I have been teaching meditation and presenting healing talks that are tailored to the needs of individuals and different groups. Most participants immediately feel the calming and peaceful benefits of meditation. Through the practice of meditation, you can learn how to live your life to the fullest - in the present moment - and begin to live free from your internal struggles and concerns. Together, we can learn how to calm your busy mind, work through common challenges of meditation and develop your complete self as nature and science intended.
Albert Einstein stated, “The intuitive mind is a sacred gift and the rational mind is its faithful servant.”
However, as many of us have experienced through the richness and challenges of 21st century living, the last thing our mind wants to do is serve us. Instead, it will do anything to control us. How do we get our wandering mind - or ‘monkey mind’- to behave? How does meditation train our mind to serve our unique insights? What do we do when our mind won’t let us meditate?
I have spent significant time honing my own practice of meditation and greatly welcome the opportunity to help others find relief from fear, stress, worry, chronic pain, anxiety, panic, feelings of unworthiness, and guilt through an easy practice of being more mindful. In our collaboration, I hope to share with you empirically-tested meditation techniques that really work so that you may begin the process of letting go of the things that no longer serve you and begin building up the thoughts, feelings and experiences that energize and restore you.
WHAT IS MINDFULNESS MEDITATION?
Mindfulness meditation is unique in that it is not directed toward getting us to be different from how we already are. Instead, it helps us become aware of the present moment without judgment. We could say that it teaches us how to be unconditionally present; that is, it helps us be present with whatever is happening, no matter what it is.
The sitting practice of mindfulness meditation gives us exactly this opportunity to become more present with ourselves just as we are. This, in turn, shows us glimpses of our inherent wisdom and teaches us how to stop perpetuating the unnecessary suffering that results from trying to escape the discomfort, and even pain, we inevitably experience as a consequence of simply being alive.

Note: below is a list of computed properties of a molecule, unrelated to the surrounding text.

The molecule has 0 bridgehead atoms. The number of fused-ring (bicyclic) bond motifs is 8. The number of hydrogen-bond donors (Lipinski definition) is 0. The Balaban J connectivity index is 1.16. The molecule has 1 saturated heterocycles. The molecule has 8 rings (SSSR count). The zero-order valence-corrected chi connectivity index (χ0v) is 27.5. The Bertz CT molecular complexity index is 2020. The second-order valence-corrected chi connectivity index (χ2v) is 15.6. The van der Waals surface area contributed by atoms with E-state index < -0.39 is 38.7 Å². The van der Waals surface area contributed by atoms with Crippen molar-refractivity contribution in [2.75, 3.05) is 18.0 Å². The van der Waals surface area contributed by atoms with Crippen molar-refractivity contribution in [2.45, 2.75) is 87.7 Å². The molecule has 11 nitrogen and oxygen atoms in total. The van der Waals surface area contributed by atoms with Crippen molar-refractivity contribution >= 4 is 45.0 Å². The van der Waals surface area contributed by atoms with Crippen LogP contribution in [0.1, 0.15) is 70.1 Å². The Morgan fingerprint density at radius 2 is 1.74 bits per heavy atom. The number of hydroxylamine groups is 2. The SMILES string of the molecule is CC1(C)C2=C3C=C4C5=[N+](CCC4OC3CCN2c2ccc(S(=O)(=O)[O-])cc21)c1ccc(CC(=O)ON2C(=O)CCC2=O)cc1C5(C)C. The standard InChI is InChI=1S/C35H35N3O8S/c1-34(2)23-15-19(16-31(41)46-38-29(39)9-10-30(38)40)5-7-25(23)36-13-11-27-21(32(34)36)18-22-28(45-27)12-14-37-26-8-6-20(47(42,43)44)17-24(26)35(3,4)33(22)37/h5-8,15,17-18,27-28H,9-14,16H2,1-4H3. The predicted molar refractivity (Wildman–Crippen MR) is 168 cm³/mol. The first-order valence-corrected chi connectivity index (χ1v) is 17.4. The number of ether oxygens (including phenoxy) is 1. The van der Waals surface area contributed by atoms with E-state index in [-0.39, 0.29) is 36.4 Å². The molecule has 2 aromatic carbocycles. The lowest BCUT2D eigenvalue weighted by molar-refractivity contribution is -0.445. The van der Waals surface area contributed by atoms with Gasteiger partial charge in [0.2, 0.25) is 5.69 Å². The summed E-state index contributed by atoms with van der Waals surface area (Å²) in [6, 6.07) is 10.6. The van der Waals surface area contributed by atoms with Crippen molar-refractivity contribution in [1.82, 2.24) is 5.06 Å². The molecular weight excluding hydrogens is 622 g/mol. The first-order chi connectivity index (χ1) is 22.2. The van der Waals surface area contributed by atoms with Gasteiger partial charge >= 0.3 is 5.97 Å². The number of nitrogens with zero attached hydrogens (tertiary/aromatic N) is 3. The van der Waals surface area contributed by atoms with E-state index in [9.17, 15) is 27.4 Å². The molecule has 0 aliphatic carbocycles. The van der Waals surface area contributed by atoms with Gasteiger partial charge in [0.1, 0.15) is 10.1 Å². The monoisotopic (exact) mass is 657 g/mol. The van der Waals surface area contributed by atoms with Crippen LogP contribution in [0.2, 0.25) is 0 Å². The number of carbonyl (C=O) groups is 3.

Mindfulness, paying precise, nonjudgmental attention to the details of our experience as it arises and subsides, doesn't reject anything. Instead of struggling to get away from experiences we find difficult, we practice being able to be with them. Equally, we bring mindfulness to pleasant experiences as well. Perhaps surprisingly, many times we have a hard time staying simply present with happiness. We turn it into something more familiar, like worrying that it won't last or trying to keep it from fading away.
When we are mindful, we show up for our lives; we don't miss them in being distracted or in wishing for things to be different. Instead, if something needs to be changed we are present enough to understand what needs to be done. Being mindful is not a substitute for actually participating in our lives and taking care of our own and others' needs. In fact, the more mindful we are, the more skillful we can be in compassionate action.
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